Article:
After two decades of dominating professional chess, Garry Kasparov retires
Friday, March 11th 2005, 3:03 pm
News On 6
MOSCOW (AP) _ Garry Kasparov, the brilliant and aggressive tactician regarded by many as the greatest chess player of all time, announced his retirement from professional play. He said he plans to write books and become more active in the politics of Russia, a country that's ``headed down the wrong path.''
The 41-year-old Kasparov has been ranked No. 1 in the world since 1984, dominating chess for two decades with formidable energy, discipline and intellect. His announcement came shortly after he won the 14-match Linares tournament in Spain.
Kasparov's mastery of chess seemed sometimes to be superhuman, and perhaps his most famous loss was a 1997 match against IBM supercomputer Deep Blue.
Shay Bushinsky, a programmer behind another chess computer, told The Associated Press that as a chess player Kasparov was ``the closest thing to a computer that I know as a man. Sometimes I think he has silicon running in his veins.''
But Kasparov also became famous for his colorful and vibrant personality. He was seen as an especially vital and well-rounded person in a pursuit where top players often have the image of not having interests besides chess.
``He isn't just a pawn; and he isn't just a database, either, an inflated cerebellum, a throbbing maniac in the closed system of 64 squares,'' novelist Martin Amis wrote of him in a 1993 essay.
Among Kasparov's interests is politics. A Russian citizen, Kasparov has emerged as an outspoken critic of President Vladimir Putin and is playing a leading role in the Committee 2008: Free Choice, a group formed by liberal opposition leaders.
But he was increasingly exasperated with the politics of the chess world, which has been bitterly divided since 1993 into two rival federations with rival champions. In his retirement announcement Thursday, he reiterated that he was disappointed with a failed campaign to reunify the title.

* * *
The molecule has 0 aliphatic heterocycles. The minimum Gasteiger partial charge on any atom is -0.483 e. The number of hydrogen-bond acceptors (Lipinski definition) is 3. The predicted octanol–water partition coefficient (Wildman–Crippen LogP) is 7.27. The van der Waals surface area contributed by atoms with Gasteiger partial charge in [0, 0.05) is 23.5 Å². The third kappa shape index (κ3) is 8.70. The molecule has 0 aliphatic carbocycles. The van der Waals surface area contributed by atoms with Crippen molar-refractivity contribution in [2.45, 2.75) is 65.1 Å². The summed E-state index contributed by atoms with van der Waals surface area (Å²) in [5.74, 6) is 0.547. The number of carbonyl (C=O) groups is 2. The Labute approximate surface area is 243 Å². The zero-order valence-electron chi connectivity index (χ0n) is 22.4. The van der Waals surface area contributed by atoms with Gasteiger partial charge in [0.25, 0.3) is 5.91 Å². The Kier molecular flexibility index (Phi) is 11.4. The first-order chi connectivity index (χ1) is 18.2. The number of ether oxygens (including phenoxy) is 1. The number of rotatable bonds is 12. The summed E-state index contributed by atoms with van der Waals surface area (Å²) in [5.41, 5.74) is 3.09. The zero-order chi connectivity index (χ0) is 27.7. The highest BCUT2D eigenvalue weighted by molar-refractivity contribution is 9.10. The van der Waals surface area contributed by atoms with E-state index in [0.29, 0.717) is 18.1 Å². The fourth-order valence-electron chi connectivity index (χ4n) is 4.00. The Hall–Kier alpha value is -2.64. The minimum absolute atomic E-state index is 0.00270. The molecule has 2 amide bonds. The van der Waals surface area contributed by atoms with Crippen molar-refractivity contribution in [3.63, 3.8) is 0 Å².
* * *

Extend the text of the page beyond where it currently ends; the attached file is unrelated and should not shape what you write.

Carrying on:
He also said part of the reason he was retiring was that he saw no real goals in professional chess.
``As a chess player, I did everything I could, even more. Now I want to use my intellect and strategic thinking in Russian politics,'' Kasparov said Friday in a statement cited by the Interfax news agency.
``I will do everything in my power to resist Putin's dictatorship,'' he said. ``My opinion is that the country is headed down the wrong path now.''
Kasparov said he would continue to play chess, write books about it and take part in tournaments, such as events in which he plays many opponents at once, or in speed-chess games.
Alexander Roshal, chief editor of a popular Russian chess magazine called 64, said Kasparov had no peers in the chess world.
``There's no one else of his caliber. No one comes close. He saw that, and said 'you go on without me,''' he said.
Kasparov evidently was thinking about retiring for a long time after it became clear the reunification title match would not happen soon, Roshal said.
``He won more than 40 super-tournaments and in a month he'll be 42,'' Roshal said. ``For chess, that's not young, and he has no reason to waste time preparing for another tournament. He's not going to be greater than he was or is.''
Born in Baku in the then-Soviet republic of Azerbaijan, Kasparov is thought by many to be the best chess player in history. His defeat by Deep Blue was seen as a watershed moment in technological advancement, but in 2003 he averted a similar defeat when he agreed to a draw in the last game of his series against Deep Junior, which could process 3 million chess moves per second.
``Kasparov has the most incredible look-ahead and memory capabilities I have ever seen,'' said Bushinsky, one of two Israelis who helped design Deep Junior.
Kasparov's chess talent was apparent at an early age. At 12 he became the youngest player ever to win the USSR Junior Championship. Four years later, he won the World Junior Championship, and achieved the title of grandmaster on his 17th birthday.
His first title match, from September 1984 to February 1985 against Anatoly Karpov, was the longest in chess history. After 48 games, the psychological and physical strain on Karpov, who was leading but appeared likely to lose, caused chess authorities to end the match inconclusively amid controversy.
Kasparov won a rematch six months later, becoming the youngest world champion ever. He defended his title against Karpov in 1986, 1987 and 1990.